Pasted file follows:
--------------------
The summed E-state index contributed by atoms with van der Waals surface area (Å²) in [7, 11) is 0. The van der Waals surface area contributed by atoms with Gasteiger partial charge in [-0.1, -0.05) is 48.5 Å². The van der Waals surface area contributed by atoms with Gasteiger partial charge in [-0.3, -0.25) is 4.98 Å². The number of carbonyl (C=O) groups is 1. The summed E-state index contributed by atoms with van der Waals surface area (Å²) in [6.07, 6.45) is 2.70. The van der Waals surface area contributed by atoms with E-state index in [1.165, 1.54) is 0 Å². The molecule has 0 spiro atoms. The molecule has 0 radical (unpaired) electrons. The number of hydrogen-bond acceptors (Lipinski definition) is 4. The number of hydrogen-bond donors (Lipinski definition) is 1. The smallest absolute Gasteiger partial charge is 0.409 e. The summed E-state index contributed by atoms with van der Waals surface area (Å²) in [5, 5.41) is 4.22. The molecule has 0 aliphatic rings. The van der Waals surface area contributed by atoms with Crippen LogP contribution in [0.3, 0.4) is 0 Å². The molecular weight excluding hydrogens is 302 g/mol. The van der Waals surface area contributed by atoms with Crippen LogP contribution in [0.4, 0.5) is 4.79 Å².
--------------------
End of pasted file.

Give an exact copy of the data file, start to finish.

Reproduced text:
The summed E-state index contributed by atoms with van der Waals surface area (Å²) in [7, 11) is 0. The van der Waals surface area contributed by atoms with Gasteiger partial charge in [-0.1, -0.05) is 48.5 Å². The van der Waals surface area contributed by atoms with Gasteiger partial charge in [-0.3, -0.25) is 4.98 Å². The number of carbonyl (C=O) groups is 1. The summed E-state index contributed by atoms with van der Waals surface area (Å²) in [6.07, 6.45) is 2.70. The van der Waals surface area contributed by atoms with E-state index in [1.165, 1.54) is 0 Å². The molecule has 0 spiro atoms. The molecule has 0 radical (unpaired) electrons. The number of hydrogen-bond acceptors (Lipinski definition) is 4. The number of hydrogen-bond donors (Lipinski definition) is 1. The smallest absolute Gasteiger partial charge is 0.409 e. The summed E-state index contributed by atoms with van der Waals surface area (Å²) in [5, 5.41) is 4.22. The molecule has 0 aliphatic rings. The van der Waals surface area contributed by atoms with Crippen LogP contribution in [0.3, 0.4) is 0 Å². The molecular weight excluding hydrogens is 302 g/mol. The van der Waals surface area contributed by atoms with Crippen LogP contribution in [0.4, 0.5) is 4.79 Å².